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For lightweight overclocking, of course, the story is different -- these coolers are necessary to protect the chip and increase core stability when under load. There's a lot of engineering that goes into a quality CPU cooler and, as with any quality engineering, you won't find the best possible designs for entry-level coolers. There are elements to prioritize, though, and we can uncover what differences make the largest impact by benchmarking a wider array of units.

This one's a classic case of "old but good."

The Tuniq Tower 120 Extreme first launched right around the Nehalem days, and despite its age, is still ranked as one of the top CPU coolers presently available. After our recent look at NZXT's brand new Respire series, we figured we'd start building our benchmark database with some stellar performers.

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In this Tuniq Tower 120 Extreme review, we'll benchmark the cooling performance, provide a video hands-on, and compare a few CPU coolers/heatsinks against each other. We also plan to bring up heatsink and cooler design philosophy, hopefully helping you make purchasing decisions.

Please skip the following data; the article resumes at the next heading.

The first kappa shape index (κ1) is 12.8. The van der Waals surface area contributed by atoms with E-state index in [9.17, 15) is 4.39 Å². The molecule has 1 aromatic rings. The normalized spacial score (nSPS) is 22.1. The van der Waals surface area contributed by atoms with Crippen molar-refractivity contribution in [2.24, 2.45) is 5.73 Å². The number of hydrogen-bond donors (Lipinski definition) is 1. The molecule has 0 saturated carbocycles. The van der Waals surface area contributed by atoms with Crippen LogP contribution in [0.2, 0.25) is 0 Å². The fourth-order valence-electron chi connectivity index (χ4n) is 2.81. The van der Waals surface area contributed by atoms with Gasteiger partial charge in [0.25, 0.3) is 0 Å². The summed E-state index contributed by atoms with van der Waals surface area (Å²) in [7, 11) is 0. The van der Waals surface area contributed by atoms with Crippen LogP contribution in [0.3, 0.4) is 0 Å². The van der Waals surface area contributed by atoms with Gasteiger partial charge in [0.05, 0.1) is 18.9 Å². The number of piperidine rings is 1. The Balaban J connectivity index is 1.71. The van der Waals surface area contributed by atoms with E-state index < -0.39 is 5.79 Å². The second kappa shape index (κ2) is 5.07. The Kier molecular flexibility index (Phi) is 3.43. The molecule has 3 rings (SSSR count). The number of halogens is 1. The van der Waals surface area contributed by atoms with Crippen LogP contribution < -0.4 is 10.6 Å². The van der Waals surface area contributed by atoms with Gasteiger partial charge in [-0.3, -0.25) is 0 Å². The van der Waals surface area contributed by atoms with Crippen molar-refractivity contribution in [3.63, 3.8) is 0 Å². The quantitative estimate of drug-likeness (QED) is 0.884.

After reviewing the ultra high-end Phantom 820 case, the folks over at NZXT sent us their newest in mid-range computing accessories: The Respire T20 and T40 CPU coolers. These two coolers are marked at $30 and $40 MSRP respectively, fitted with 1300-1800RPM fans (50CFM or 68.8CFM), and have a fairly standard aluminum heatsink design with copper heatpiping.

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We benchmarked the Respire T20 vs. the T40 and were able to collect temperature performance data on each, so if you're considering buying either of these new CPU heatsinks, read on! We've also included a video review for those who want a more hands-on look at the product.